Microsoft Excel Exercise #7: Making Data Easier to Read
In the last exercise, you will learned how to (1) insert rows, (2) delete rows, (3) insert columns,
(4) delete columns, (5) hide columns, (6) unhide columns and finally, (7) merge the contents of a
range of cells into a single cell. After you have modified the worksheet so it is easier to work
with, you can make the data within it easier to read. One case in which you might want to
change how data is presented occurs if the data doesn’t fit in a cell’s boundaries and you don’t
want to go through the drudgery of merging cells and changing column widths.
One way around this problem is to wrap the text so that it occupies more than one line in a given
cell. You can also ensure readability by freezing the data labels at the top of a column so that
regardless of how far down the workbook you scroll, the top row is still visible. Finally, an
important part of establishing continuity and readability in your workbooks is to create a
memorable corporate identity. Adding graphics to your Excel documents can help achieve this.
So by the end of this exercise, you will learn how to (1) wrap text, (2) freeze the top row of a
workbook and (3) add a graphic.
1. Power up the computer.
2. Log in to Windows 2000.
3. Place your floppy diskette in the disk drive.
4. Open your budget file from your floppy diskette.
5. Cell O2 should contain the word “Total”. Edit the contents of this cell so that it reads
“Total for 2003”.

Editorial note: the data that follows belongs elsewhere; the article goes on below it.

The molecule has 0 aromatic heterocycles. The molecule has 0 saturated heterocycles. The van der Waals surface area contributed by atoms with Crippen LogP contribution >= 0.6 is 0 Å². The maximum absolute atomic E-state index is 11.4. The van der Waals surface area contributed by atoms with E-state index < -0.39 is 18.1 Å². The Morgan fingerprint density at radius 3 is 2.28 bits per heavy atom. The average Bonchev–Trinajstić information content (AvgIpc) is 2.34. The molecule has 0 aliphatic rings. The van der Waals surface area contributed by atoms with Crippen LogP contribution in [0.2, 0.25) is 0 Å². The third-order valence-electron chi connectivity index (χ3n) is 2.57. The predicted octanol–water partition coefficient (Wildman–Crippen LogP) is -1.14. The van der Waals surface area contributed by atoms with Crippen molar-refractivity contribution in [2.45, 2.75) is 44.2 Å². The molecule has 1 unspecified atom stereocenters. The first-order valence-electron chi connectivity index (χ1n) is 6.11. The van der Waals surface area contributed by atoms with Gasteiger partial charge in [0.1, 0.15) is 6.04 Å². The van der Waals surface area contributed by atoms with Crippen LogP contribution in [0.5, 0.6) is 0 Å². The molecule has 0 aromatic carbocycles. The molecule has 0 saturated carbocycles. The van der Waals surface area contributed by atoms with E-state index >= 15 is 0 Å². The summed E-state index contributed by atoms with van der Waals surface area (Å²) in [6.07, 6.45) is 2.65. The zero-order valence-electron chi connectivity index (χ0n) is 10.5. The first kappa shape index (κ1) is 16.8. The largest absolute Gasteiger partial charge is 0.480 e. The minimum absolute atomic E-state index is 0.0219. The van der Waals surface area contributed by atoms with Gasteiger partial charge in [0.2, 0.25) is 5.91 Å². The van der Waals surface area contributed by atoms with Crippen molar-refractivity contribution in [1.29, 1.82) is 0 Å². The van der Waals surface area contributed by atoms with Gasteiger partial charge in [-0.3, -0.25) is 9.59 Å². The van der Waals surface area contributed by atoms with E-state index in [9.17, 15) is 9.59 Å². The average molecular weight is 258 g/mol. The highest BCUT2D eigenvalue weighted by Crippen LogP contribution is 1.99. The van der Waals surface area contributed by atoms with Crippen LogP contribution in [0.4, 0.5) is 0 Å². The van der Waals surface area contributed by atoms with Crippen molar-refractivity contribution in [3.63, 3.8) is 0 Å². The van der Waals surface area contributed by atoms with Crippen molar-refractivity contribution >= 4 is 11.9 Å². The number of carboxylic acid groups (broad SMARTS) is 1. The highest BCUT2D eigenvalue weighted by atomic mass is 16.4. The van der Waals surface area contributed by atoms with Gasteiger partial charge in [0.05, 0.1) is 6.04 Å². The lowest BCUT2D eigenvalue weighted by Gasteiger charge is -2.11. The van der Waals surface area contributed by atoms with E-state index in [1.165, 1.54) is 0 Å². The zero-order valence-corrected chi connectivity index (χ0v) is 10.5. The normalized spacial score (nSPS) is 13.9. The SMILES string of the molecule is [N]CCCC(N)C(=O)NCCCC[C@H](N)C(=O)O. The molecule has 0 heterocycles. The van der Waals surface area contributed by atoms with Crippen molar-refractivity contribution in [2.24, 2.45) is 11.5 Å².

6. Type <ENTER> when finished and select this cell again.
7. You will find that the cell is not wide enough to fully display the label. With the cell still
selected, click the Cells command from the Format menu.
8. Click the Alignment tab.
9. Click the Wrap Text checkbox so that it’s checked and click OK.
10. In the space below, describe the change which took place.
11. Using the down arrow of the vertical scroll bar on the right side of the screen, scroll down
so that row #100 becomes visible. You should be looking at lots of blank cells.
12. Now scroll back up to the top of the workbook.
13. Cell A3 should read “Income”. Click on this cell.
14. Select the Freeze Panes command from the Window menu.
15. Scroll back down to row #100 as before.
16. In the space below, indicate which rows in the workbook are visible.
17. Scroll back up to the top of the workbook once again.
18. Select the Unfreeze Panes command from the Window menu. The frozen portion of the
worksheet is now disabled.
19. Select the Picture submenu from the Insert menu.
20. Click the ClipArt command.
21. Type the word “money” in the “Search text” field and click the Search button. The
computer will display the results of the search.
22. Click on any graphic object. The graphic now appears on your workbook.
23. Drag it to the right so that it occupies the center of your workbook but immediately below
the last row of data.
24. If the Picture toolbar isn’t displayed, click this option in the Toolbars submenu which is
located within the View menu. On the Picture toolbar, click the Washout button (which
may be found on most Office installations by clicking on the color button in the toolbar).
The graphic now becomes much lighter in brightness and color saturation.
25. On the bottom of the Insert Clip Art task pane on the right side of the screen, click the
Clip Organizer link. A Favorites dialog appears.
26. On the left side of this dialog, click the plus sign immediately to the left of the Office
Collections branch. It expands revealing all of the directories beneath.
27. Insert at least two more graphics in your workbook from any of these directories. Feel
free to experiment with alignment, color, brightness and so forth.
28. Call your teacher for a grade.